26Beneath the yachts and trading barges, there are octopi and massive whales at play.

27Generation after generation, your Creation provides them with food to sustain in the rhythms of the seasons;

28they gather your food, bellies are filled; the chain of life continues.

29Without your presence, life unravels; bodies fail, decay, and become nothing but food and fertilizer.

30Yet life continues, seasons of creation when new life springs forth; and the young are weaned and grow – life is renewed again and again.

31Oh that your Earth would thrive forever; may you constantly enjoy the handiwork of all that you have made —

32we see how we harm the Earth and tremble in fear that we might be capable of unraveling all that you have made; yet when we see unblemished portions of your Creation, our jaws drop in wonder and we have hope for the future.

33I cannot contain myself; I will sing, shout, and dance for joy all of my days; Life continues against all that would destroy it, and every atom in my body shudders and rejoices as I worship you with every fiber of my being.

34May my thoughts and actions be according to your will, as I wish to be your joy as you are mine, for my life is in the Lord.

35bMay my heart crave what you desire. May I always live for the glory of the Lord!


It's a powerful exercise to do sometime.  Pick a Psalm that seems to resonate with you and try rewriting it.  One Pastor essentially told me afterwards that this activity was basically worth the price of admission (OK, not in so many words).  (Credit to CT for inspiring this with the Psalm 1 rewrites we did a few seasons back.)

The next reading was the spirit descending in Acts 2.  Mike talked about the chaos of Pentecost -- how it was downright messy, and how coming upon people are talking across each other in numerous languages where no one is in charge or knows exactly what is happening can make us uncomfortable.  He talked about how the things young adults might be inclined to try in worship might feel like chaos, making analogy to Acts 2 that it might feel like they were drunk to come up with their ideas.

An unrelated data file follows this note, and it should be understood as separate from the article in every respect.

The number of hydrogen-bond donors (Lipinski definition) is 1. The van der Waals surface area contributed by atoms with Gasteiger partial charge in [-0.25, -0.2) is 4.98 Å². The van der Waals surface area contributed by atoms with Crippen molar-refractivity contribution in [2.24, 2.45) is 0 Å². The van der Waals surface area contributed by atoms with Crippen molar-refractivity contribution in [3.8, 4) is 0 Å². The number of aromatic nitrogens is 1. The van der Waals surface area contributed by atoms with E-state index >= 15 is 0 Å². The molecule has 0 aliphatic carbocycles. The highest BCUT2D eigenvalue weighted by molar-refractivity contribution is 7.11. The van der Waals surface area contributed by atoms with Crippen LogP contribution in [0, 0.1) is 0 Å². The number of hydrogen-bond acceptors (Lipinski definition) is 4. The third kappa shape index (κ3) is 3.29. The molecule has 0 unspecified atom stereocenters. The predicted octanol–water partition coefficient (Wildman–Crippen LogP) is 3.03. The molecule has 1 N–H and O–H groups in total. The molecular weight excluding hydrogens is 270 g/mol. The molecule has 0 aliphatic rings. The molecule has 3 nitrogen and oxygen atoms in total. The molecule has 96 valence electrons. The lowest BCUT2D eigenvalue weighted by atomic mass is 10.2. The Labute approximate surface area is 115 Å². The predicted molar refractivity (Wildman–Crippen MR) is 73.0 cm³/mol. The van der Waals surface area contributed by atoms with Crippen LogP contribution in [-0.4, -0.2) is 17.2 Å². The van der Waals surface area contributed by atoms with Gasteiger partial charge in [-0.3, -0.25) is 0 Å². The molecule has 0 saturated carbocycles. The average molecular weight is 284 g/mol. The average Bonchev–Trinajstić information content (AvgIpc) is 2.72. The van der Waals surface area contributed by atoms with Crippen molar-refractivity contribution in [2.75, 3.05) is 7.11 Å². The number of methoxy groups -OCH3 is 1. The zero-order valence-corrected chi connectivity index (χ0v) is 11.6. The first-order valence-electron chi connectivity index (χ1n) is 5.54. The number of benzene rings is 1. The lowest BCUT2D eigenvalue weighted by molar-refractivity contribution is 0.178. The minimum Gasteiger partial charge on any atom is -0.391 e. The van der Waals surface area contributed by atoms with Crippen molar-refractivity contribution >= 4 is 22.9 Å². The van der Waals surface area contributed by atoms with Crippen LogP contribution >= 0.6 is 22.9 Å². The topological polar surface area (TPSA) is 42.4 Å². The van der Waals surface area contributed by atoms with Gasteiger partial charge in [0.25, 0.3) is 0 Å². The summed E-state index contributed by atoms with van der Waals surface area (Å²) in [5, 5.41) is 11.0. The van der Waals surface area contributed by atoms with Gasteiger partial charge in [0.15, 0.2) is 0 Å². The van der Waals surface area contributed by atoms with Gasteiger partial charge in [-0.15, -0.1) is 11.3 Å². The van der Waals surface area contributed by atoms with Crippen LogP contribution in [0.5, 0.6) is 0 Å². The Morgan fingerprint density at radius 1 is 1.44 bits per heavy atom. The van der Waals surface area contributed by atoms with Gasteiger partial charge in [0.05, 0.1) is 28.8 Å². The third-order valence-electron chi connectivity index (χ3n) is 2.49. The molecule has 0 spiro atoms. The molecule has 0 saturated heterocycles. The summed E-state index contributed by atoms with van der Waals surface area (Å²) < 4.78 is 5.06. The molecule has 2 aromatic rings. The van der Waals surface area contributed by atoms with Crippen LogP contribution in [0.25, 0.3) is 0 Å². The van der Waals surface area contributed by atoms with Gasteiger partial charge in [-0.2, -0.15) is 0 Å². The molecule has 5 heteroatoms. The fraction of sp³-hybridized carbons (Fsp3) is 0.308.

Then he started asking questions at the heart of this conference on how congregations might better understand and minister to young adults:
  • Is there a way to find common ground...ways that we can still have intergenerational worship?  
  • Is there a way to gracefully accept new ideas of spirit-filled young adults experimenting with worship, even when the implementation might be messy and full of "mistakes"?
  • Can we allow young adults to contribute to our worship services in ways that might sometimes make us uncomfortable...or seem less polished than we would want?
  • Can we embrace that the Spirit moves in strange and unexpected ways?
Then came the Gospel of John.  I asked what responsibility established generations in the Church have to today's young adults, teenagers, and future generations.  I've heard that some feel their job is to maintain the status quo, so that they can pass the Church on to succeeding generations "as in" when they go -- I asked if that was really the goal, or if something else was on the agenda.  I talked about how Jesus seems to choose to step aside to let change occur, letting others take over.  He says the Advocate is coming...and as U2 points out, "she moves in mysterious ways."  So how do we enable natural transition and progression in our congregations?